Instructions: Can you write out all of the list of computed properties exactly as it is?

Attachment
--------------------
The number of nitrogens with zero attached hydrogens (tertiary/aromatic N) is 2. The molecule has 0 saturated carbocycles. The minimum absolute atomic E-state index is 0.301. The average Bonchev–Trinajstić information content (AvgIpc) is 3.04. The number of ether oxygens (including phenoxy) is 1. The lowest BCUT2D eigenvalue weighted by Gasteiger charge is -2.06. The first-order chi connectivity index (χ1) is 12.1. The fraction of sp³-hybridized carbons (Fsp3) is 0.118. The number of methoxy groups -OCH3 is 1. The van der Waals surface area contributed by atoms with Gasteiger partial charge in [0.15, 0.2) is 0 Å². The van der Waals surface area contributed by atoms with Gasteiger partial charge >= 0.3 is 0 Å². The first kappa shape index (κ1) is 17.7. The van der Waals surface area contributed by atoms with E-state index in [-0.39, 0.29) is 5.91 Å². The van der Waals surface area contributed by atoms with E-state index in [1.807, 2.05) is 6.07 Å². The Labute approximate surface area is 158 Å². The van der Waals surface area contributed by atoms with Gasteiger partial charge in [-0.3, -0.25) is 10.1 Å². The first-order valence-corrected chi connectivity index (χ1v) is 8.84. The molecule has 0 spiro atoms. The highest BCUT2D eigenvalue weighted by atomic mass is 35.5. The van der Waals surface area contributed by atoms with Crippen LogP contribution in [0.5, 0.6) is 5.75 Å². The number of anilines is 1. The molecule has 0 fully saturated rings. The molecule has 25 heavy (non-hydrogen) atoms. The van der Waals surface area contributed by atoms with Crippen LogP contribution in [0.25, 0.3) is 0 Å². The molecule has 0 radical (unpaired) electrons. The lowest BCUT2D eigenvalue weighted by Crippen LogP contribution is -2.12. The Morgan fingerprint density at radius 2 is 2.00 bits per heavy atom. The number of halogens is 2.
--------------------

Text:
The number of nitrogens with zero attached hydrogens (tertiary/aromatic N) is 2. The molecule has 0 saturated carbocycles. The minimum absolute atomic E-state index is 0.301. The average Bonchev–Trinajstić information content (AvgIpc) is 3.04. The number of ether oxygens (including phenoxy) is 1. The lowest BCUT2D eigenvalue weighted by Gasteiger charge is -2.06. The first-order chi connectivity index (χ1) is 12.1. The fraction of sp³-hybridized carbons (Fsp3) is 0.118. The number of methoxy groups -OCH3 is 1. The van der Waals surface area contributed by atoms with Gasteiger partial charge in [0.15, 0.2) is 0 Å². The van der Waals surface area contributed by atoms with Gasteiger partial charge >= 0.3 is 0 Å². The first kappa shape index (κ1) is 17.7. The van der Waals surface area contributed by atoms with E-state index in [-0.39, 0.29) is 5.91 Å². The van der Waals surface area contributed by atoms with E-state index in [1.807, 2.05) is 6.07 Å². The Labute approximate surface area is 158 Å². The van der Waals surface area contributed by atoms with Gasteiger partial charge in [-0.3, -0.25) is 10.1 Å². The first-order valence-corrected chi connectivity index (χ1v) is 8.84. The molecule has 0 spiro atoms. The highest BCUT2D eigenvalue weighted by atomic mass is 35.5. The van der Waals surface area contributed by atoms with Crippen LogP contribution in [0.5, 0.6) is 5.75 Å². The number of anilines is 1. The molecule has 0 fully saturated rings. The molecule has 25 heavy (non-hydrogen) atoms. The van der Waals surface area contributed by atoms with Crippen LogP contribution in [0.25, 0.3) is 0 Å². The molecule has 0 radical (unpaired) electrons. The lowest BCUT2D eigenvalue weighted by Crippen LogP contribution is -2.12. The Morgan fingerprint density at radius 2 is 2.00 bits per heavy atom. The number of halogens is 2.